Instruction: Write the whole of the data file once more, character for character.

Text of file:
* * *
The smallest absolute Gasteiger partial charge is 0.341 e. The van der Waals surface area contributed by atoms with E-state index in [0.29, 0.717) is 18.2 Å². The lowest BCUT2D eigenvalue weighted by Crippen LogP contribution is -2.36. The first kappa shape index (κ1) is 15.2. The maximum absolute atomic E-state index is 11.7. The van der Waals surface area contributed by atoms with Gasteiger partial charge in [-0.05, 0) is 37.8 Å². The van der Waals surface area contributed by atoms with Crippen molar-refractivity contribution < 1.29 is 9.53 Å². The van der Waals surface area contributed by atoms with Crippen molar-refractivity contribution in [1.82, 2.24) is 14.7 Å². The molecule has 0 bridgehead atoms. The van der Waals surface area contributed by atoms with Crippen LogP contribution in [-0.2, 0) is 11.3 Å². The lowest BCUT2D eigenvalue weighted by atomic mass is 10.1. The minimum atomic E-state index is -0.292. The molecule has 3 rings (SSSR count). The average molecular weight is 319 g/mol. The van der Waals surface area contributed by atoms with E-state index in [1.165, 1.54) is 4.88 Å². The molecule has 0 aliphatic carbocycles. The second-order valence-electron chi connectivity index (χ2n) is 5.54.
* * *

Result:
The smallest absolute Gasteiger partial charge is 0.341 e. The van der Waals surface area contributed by atoms with E-state index in [0.29, 0.717) is 18.2 Å². The lowest BCUT2D eigenvalue weighted by Crippen LogP contribution is -2.36. The first kappa shape index (κ1) is 15.2. The maximum absolute atomic E-state index is 11.7. The van der Waals surface area contributed by atoms with Gasteiger partial charge in [-0.05, 0) is 37.8 Å². The van der Waals surface area contributed by atoms with Crippen molar-refractivity contribution < 1.29 is 9.53 Å². The van der Waals surface area contributed by atoms with Crippen molar-refractivity contribution in [1.82, 2.24) is 14.7 Å². The molecule has 0 bridgehead atoms. The van der Waals surface area contributed by atoms with Crippen LogP contribution in [-0.2, 0) is 11.3 Å². The lowest BCUT2D eigenvalue weighted by atomic mass is 10.1. The minimum atomic E-state index is -0.292. The molecule has 3 rings (SSSR count). The average molecular weight is 319 g/mol. The van der Waals surface area contributed by atoms with E-state index in [1.165, 1.54) is 4.88 Å². The molecule has 0 aliphatic carbocycles. The second-order valence-electron chi connectivity index (χ2n) is 5.54.